- Pay and benefits: Continue regular pay and benefits, including medical coverage, as long as employees were back to work somewhere or actively attempting to get back.
- Immediate relief: Provide a one-time $1,000 payment as soon as the company heard from displaced employees.
- Housing: Provide lodging at company expense – or reimburse up to $3,000 in the first month and $1,500 for several months thereafter – for those who needed it.
- Daily expenses: Provide a weekly reimbursement of up to $525 for living expenses supported by original receipts.
Employees and their managers generally embraced the plan. Some wrote grateful notes and emails to CEO Boydstun:
- Jill Oliva — “My husband and I would like to thank you, Hibernia and Capital One for the generosity shown to us after the loss of our home to hurricane Rita. It was so devastating and you helped lighten our load. We are truly blessed.”
- Trust Officer John Trainor —“I’m writing to thank you for the generous way Hibernia has taken care of its employees in the wake of hurricane Katrina. Our home was damaged, and I was able to live and work in Baton Rouge until mid‑November. Upon our return to New Orleans the bank has generously provided a hotel room for my family and me … In my opinion, Hibernia has gone above and beyond the call of duty in caring for us during this trying time …”
When Boydstun and other company leaders visited recovery worksites in Shreveport and Dallas, and branches in Texas and Houston, they were often greeted with emotional appreciation. “A lot of people saw other people were willing to help them when they were down,” recalled Boydstun.
Zainey recalled people in Shreveport “…coming up to me, hugging me with tears in their eyes, thanking me, thanking us, thanking the bank for what had been done for them.”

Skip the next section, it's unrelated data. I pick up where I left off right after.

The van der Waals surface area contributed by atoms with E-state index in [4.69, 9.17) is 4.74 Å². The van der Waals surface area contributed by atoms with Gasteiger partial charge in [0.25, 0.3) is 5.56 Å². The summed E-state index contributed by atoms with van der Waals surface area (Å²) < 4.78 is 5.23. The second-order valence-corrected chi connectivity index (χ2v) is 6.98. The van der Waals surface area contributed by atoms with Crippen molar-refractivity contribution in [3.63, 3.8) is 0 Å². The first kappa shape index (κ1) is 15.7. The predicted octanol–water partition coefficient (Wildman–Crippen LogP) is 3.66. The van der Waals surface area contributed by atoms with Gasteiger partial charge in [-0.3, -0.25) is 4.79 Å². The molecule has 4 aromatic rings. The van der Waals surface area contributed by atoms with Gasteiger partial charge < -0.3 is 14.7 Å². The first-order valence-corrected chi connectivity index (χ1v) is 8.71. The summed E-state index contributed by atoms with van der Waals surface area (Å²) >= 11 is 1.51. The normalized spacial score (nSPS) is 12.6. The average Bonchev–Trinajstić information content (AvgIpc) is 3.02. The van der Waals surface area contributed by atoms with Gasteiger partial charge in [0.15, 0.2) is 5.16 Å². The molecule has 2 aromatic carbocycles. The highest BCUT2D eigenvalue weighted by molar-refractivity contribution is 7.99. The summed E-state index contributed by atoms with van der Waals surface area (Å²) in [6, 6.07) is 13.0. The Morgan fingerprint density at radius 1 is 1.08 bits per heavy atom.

Cindy Collins, the company’s chief risk management and compliance officer, thought, “The company truly exhibited that it really cared about employees. I attended church in the neighborhood where I grew up, and as I talked to church members who worked at other institutions, (I found) they were not treated nearly as generously as we were.”
Some issues emerge
While an overwhelming majority expressed genuine thanks and operated within the rules, the relief was hastily conceived by people (including this writer) who had scant information about how to design this kind of assistance. A number of issues emerged.
First, a small percentage of employees apparently viewed the relief as an excuse not to return immediately. When the company figured this out, it tightened the policy, setting a Sept. 30 deadline for people to report in, after which the money would stop. Eventually, about 110 people were terminated on Oct. 31, 2005, after repeated urging to return. Another 25 could never be located.
“I think a lot of folks were expecting to be able to just do nothing for three months,” said payroll manager Yvette Soniat, “so the first time we stopped pay, they were completely taken by surprise and said they had no idea we were going to do that.”
‘Gaming’ the plan
Second, some employees – a small but vexing number – took advantage of the living expense money. As first conceived, reimbursable items were to be basic needs – food, clothing, medicine, childcare and items considered necessities. What a few employees sought went well beyond this. They were “gaming” the plan, trying to slip items through that clearly were not necessities. The company allowed many borderline items, but the more extreme ones were denied.
A third unforeseen – and unfortunate – issue was an accounting burden created by the hasty program. It imposed sometimes overwhelming work on a limited and tightly stretched staff. The policy called for expense reports and receipts. Employees submitted a blizzard of documentation.
Box after box of expense reports had to be checked. A backlog developed
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Appalled by what came in
Anne Oestreicher, 42, was a 13-year employee. A vice president in accounting responsible for “internal controls,” her job was to safeguard the integrity of financial information.